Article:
The fantasy of The Grapes offered me solace in my journey through grief. Presented as a fairytale, the works reflect on our
yearning for a return to childhood when faced with catastrophe and ultimately, the wonder of imagination and its ability to heal.
Over the past few years I have created a body of work that explores the duality in our perception of the world, being a human being, knowing that our experience of the world is limited.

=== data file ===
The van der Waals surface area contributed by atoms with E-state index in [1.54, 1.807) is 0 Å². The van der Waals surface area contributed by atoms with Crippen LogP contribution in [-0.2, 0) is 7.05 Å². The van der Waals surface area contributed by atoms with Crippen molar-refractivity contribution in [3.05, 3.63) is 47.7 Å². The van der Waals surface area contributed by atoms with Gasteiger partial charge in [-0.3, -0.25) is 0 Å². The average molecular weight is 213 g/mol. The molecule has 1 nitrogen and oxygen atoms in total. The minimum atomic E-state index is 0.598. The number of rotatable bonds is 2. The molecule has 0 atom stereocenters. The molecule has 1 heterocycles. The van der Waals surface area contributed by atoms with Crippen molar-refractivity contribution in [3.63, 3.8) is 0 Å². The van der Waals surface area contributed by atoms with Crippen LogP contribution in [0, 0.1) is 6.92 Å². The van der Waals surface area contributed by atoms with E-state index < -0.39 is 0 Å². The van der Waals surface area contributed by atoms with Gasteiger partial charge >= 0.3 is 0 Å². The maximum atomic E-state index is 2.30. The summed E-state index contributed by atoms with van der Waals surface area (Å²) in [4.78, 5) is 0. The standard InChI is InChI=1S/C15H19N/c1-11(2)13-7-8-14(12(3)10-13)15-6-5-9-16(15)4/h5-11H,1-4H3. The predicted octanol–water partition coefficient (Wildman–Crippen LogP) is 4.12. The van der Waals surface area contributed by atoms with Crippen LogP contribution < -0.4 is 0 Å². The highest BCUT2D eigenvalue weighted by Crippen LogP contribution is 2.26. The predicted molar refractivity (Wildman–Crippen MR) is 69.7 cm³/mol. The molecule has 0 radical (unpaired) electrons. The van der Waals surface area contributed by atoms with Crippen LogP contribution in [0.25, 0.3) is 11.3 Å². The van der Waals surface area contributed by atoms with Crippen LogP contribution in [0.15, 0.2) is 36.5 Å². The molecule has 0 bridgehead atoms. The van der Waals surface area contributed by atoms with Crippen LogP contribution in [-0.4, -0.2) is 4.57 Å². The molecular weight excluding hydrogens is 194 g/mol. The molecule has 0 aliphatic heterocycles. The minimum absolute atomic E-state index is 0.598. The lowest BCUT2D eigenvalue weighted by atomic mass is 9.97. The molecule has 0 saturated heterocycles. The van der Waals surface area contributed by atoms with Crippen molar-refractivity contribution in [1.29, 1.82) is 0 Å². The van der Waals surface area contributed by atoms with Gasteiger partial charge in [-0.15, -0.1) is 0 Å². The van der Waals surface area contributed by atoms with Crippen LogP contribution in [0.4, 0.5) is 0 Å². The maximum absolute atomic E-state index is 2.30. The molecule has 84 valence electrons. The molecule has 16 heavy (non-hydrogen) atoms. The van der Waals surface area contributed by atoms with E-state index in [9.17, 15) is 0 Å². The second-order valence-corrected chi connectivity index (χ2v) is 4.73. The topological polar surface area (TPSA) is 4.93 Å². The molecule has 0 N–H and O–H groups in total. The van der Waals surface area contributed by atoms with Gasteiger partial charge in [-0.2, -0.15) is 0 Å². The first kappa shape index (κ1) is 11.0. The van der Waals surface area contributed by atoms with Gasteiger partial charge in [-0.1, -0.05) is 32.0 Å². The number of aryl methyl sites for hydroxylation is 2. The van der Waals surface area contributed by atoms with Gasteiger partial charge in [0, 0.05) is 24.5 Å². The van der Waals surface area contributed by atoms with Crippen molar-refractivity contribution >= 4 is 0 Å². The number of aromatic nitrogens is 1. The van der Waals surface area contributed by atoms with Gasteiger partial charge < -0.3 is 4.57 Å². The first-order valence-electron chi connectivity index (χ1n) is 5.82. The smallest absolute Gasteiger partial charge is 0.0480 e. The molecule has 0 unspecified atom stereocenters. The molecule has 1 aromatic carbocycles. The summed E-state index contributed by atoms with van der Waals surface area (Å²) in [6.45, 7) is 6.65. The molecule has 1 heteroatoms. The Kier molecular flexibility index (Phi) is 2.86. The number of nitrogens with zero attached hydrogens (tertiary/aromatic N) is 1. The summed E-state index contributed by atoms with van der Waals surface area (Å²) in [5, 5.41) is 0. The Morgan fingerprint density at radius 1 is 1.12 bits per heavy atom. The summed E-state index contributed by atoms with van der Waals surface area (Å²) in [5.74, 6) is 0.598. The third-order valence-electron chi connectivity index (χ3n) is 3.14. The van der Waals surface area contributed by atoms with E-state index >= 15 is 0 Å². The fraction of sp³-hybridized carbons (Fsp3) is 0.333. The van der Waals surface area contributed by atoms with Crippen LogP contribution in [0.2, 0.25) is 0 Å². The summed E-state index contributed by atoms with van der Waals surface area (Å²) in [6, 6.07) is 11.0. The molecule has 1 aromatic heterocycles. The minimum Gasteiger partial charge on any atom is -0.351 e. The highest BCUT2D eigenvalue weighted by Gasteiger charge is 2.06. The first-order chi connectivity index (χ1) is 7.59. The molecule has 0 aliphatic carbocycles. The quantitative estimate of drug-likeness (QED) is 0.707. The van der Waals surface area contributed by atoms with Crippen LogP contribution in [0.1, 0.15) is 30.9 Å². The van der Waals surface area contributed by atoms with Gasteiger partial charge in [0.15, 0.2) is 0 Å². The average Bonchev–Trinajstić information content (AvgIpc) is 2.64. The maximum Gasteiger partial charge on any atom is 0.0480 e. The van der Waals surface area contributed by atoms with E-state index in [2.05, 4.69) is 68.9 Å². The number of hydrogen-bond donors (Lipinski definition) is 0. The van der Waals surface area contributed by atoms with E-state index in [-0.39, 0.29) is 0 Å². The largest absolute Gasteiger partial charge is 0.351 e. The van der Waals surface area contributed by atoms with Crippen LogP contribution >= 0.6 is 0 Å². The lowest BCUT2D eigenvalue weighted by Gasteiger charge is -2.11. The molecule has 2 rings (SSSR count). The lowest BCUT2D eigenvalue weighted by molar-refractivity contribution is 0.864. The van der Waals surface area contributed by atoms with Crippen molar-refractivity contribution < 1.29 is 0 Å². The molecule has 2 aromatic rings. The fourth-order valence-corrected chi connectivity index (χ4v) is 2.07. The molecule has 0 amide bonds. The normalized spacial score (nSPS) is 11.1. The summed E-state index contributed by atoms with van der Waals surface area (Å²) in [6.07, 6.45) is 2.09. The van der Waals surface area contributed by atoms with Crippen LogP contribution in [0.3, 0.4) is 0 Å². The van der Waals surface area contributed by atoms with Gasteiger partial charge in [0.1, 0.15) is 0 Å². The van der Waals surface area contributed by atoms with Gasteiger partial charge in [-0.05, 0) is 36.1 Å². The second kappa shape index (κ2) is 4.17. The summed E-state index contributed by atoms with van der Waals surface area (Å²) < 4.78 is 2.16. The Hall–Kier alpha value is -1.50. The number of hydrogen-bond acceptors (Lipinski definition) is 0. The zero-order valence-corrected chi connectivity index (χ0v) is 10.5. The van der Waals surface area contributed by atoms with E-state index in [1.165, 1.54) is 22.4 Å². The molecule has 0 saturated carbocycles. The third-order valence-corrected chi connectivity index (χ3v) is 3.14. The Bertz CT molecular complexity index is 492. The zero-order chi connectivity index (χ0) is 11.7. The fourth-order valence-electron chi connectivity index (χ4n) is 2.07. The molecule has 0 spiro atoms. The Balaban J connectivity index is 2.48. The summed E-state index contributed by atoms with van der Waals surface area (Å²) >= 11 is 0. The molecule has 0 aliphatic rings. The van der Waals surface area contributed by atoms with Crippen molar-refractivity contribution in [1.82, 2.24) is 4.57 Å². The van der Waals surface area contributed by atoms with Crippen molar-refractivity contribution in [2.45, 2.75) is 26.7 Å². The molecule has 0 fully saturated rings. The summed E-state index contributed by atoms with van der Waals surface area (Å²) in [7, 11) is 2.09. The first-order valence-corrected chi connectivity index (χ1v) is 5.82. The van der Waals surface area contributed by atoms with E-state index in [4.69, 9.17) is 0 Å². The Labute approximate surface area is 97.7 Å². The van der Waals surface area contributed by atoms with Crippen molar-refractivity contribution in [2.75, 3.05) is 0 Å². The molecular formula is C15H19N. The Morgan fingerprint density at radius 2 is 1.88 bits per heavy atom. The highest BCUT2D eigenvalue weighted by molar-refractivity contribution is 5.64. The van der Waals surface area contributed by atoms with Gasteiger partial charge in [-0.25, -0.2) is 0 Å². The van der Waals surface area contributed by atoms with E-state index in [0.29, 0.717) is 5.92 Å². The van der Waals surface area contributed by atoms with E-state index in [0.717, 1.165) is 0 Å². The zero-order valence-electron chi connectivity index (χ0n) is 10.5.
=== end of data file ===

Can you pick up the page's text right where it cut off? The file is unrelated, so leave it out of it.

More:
My interest is in the body, the sensory process, our death, the cycle of life and the mythology we attach to our existence.
In my practice I create chimerical hybrid monsters suspended in fantastical language landscapes to measure the distance and tension between clinical, spiritual and personal spaces. Seductive and menacing, the paintings reveal themselves slowly, immersing the viewer into a web of subjectives, moments of re-organization between human and machine.
Fusing mythology, mathematics and cellular biology, I use a visual language seeking to render in form that which is inherently intangible, what it means to be human.